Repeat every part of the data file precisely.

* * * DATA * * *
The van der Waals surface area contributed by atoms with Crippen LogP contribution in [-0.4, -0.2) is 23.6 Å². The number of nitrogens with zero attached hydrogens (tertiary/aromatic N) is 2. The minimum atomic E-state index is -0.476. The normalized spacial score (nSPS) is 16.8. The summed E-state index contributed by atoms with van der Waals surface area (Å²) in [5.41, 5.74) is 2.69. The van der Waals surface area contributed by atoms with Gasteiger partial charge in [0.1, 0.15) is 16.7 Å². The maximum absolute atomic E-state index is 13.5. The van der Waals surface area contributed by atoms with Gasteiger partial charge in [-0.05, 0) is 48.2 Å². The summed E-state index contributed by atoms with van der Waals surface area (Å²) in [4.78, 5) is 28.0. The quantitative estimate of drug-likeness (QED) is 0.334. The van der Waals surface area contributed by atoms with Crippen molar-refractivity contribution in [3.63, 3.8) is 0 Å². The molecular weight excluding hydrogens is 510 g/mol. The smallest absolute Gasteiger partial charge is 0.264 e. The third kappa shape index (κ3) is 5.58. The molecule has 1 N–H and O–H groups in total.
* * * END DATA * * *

The van der Waals surface area contributed by atoms with Crippen LogP contribution in [-0.4, -0.2) is 23.6 Å². The number of nitrogens with zero attached hydrogens (tertiary/aromatic N) is 2. The minimum atomic E-state index is -0.476. The normalized spacial score (nSPS) is 16.8. The summed E-state index contributed by atoms with van der Waals surface area (Å²) in [5.41, 5.74) is 2.69. The van der Waals surface area contributed by atoms with Gasteiger partial charge in [0.1, 0.15) is 16.7 Å². The maximum absolute atomic E-state index is 13.5. The van der Waals surface area contributed by atoms with Gasteiger partial charge in [-0.05, 0) is 48.2 Å². The summed E-state index contributed by atoms with van der Waals surface area (Å²) in [4.78, 5) is 28.0. The quantitative estimate of drug-likeness (QED) is 0.334. The van der Waals surface area contributed by atoms with Crippen molar-refractivity contribution in [3.63, 3.8) is 0 Å². The molecular weight excluding hydrogens is 510 g/mol. The smallest absolute Gasteiger partial charge is 0.264 e. The third kappa shape index (κ3) is 5.58. The molecule has 1 N–H and O–H groups in total.